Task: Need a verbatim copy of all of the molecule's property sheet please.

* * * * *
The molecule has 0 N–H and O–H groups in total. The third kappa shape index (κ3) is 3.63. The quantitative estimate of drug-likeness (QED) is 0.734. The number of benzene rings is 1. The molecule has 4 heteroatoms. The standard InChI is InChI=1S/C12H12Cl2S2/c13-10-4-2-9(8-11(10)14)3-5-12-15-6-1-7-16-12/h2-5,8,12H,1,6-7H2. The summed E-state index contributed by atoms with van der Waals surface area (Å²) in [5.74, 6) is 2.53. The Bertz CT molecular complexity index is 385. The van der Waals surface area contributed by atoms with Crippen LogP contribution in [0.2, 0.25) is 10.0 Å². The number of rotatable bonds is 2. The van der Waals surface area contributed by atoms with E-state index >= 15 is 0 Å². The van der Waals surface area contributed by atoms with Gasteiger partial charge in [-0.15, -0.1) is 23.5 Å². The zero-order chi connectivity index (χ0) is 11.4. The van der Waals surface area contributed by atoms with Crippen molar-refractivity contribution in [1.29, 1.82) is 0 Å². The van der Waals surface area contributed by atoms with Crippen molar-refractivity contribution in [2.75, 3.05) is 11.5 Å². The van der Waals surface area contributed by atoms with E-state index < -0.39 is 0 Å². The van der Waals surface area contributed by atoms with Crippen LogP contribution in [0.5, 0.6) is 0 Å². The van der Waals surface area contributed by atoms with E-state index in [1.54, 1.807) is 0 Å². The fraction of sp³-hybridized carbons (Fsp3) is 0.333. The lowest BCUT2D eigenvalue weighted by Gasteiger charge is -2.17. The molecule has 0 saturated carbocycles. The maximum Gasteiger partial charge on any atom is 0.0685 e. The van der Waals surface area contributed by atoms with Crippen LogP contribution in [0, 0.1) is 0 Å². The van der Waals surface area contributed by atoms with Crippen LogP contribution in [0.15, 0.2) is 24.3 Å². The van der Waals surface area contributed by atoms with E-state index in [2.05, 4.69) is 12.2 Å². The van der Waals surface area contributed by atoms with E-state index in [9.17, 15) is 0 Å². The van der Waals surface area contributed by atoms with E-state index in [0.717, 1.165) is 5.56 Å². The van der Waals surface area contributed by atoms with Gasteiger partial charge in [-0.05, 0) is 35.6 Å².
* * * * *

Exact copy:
The molecule has 0 N–H and O–H groups in total. The third kappa shape index (κ3) is 3.63. The quantitative estimate of drug-likeness (QED) is 0.734. The number of benzene rings is 1. The molecule has 4 heteroatoms. The standard InChI is InChI=1S/C12H12Cl2S2/c13-10-4-2-9(8-11(10)14)3-5-12-15-6-1-7-16-12/h2-5,8,12H,1,6-7H2. The summed E-state index contributed by atoms with van der Waals surface area (Å²) in [5.74, 6) is 2.53. The Bertz CT molecular complexity index is 385. The van der Waals surface area contributed by atoms with Crippen LogP contribution in [0.2, 0.25) is 10.0 Å². The number of rotatable bonds is 2. The van der Waals surface area contributed by atoms with E-state index >= 15 is 0 Å². The van der Waals surface area contributed by atoms with Gasteiger partial charge in [-0.15, -0.1) is 23.5 Å². The zero-order chi connectivity index (χ0) is 11.4. The van der Waals surface area contributed by atoms with Crippen molar-refractivity contribution in [1.29, 1.82) is 0 Å². The van der Waals surface area contributed by atoms with Crippen molar-refractivity contribution in [2.75, 3.05) is 11.5 Å². The van der Waals surface area contributed by atoms with E-state index < -0.39 is 0 Å². The van der Waals surface area contributed by atoms with Crippen LogP contribution in [0.5, 0.6) is 0 Å². The van der Waals surface area contributed by atoms with E-state index in [1.54, 1.807) is 0 Å². The fraction of sp³-hybridized carbons (Fsp3) is 0.333. The lowest BCUT2D eigenvalue weighted by Gasteiger charge is -2.17. The molecule has 0 saturated carbocycles. The maximum Gasteiger partial charge on any atom is 0.0685 e. The van der Waals surface area contributed by atoms with Crippen LogP contribution in [0, 0.1) is 0 Å². The van der Waals surface area contributed by atoms with Crippen LogP contribution in [0.15, 0.2) is 24.3 Å². The van der Waals surface area contributed by atoms with E-state index in [2.05, 4.69) is 12.2 Å². The van der Waals surface area contributed by atoms with E-state index in [9.17, 15) is 0 Å². The van der Waals surface area contributed by atoms with E-state index in [0.717, 1.165) is 5.56 Å². The van der Waals surface area contributed by atoms with Gasteiger partial charge in [-0.05, 0) is 35.6 Å².